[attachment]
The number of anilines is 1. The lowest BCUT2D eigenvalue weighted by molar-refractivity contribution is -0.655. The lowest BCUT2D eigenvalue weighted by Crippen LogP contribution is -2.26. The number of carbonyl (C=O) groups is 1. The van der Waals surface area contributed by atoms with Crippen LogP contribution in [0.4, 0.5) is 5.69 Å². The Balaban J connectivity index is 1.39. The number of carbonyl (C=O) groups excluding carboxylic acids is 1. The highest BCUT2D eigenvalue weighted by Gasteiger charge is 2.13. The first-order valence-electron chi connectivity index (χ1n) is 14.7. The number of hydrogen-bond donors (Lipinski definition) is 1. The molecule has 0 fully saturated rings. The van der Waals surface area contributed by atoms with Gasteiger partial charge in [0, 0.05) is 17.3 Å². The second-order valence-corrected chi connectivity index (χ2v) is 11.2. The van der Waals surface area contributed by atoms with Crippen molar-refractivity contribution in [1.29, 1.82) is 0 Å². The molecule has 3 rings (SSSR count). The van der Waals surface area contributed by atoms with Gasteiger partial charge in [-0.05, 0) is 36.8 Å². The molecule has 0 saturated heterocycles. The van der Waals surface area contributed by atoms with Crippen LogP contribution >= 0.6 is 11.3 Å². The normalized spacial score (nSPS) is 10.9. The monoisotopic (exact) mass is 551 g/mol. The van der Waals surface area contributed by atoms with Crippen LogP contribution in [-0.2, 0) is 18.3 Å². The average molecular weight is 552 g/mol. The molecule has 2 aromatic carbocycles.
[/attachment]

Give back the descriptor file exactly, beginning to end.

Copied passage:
The number of anilines is 1. The lowest BCUT2D eigenvalue weighted by molar-refractivity contribution is -0.655. The lowest BCUT2D eigenvalue weighted by Crippen LogP contribution is -2.26. The number of carbonyl (C=O) groups is 1. The van der Waals surface area contributed by atoms with Crippen LogP contribution in [0.4, 0.5) is 5.69 Å². The Balaban J connectivity index is 1.39. The number of carbonyl (C=O) groups excluding carboxylic acids is 1. The highest BCUT2D eigenvalue weighted by Gasteiger charge is 2.13. The first-order valence-electron chi connectivity index (χ1n) is 14.7. The number of hydrogen-bond donors (Lipinski definition) is 1. The molecule has 0 fully saturated rings. The van der Waals surface area contributed by atoms with Gasteiger partial charge in [0, 0.05) is 17.3 Å². The second-order valence-corrected chi connectivity index (χ2v) is 11.2. The van der Waals surface area contributed by atoms with Crippen molar-refractivity contribution in [1.29, 1.82) is 0 Å². The molecule has 3 rings (SSSR count). The van der Waals surface area contributed by atoms with Gasteiger partial charge in [-0.05, 0) is 36.8 Å². The molecule has 0 saturated heterocycles. The van der Waals surface area contributed by atoms with Crippen LogP contribution >= 0.6 is 11.3 Å². The normalized spacial score (nSPS) is 10.9. The monoisotopic (exact) mass is 551 g/mol. The van der Waals surface area contributed by atoms with Crippen LogP contribution in [-0.2, 0) is 18.3 Å². The average molecular weight is 552 g/mol. The molecule has 2 aromatic carbocycles.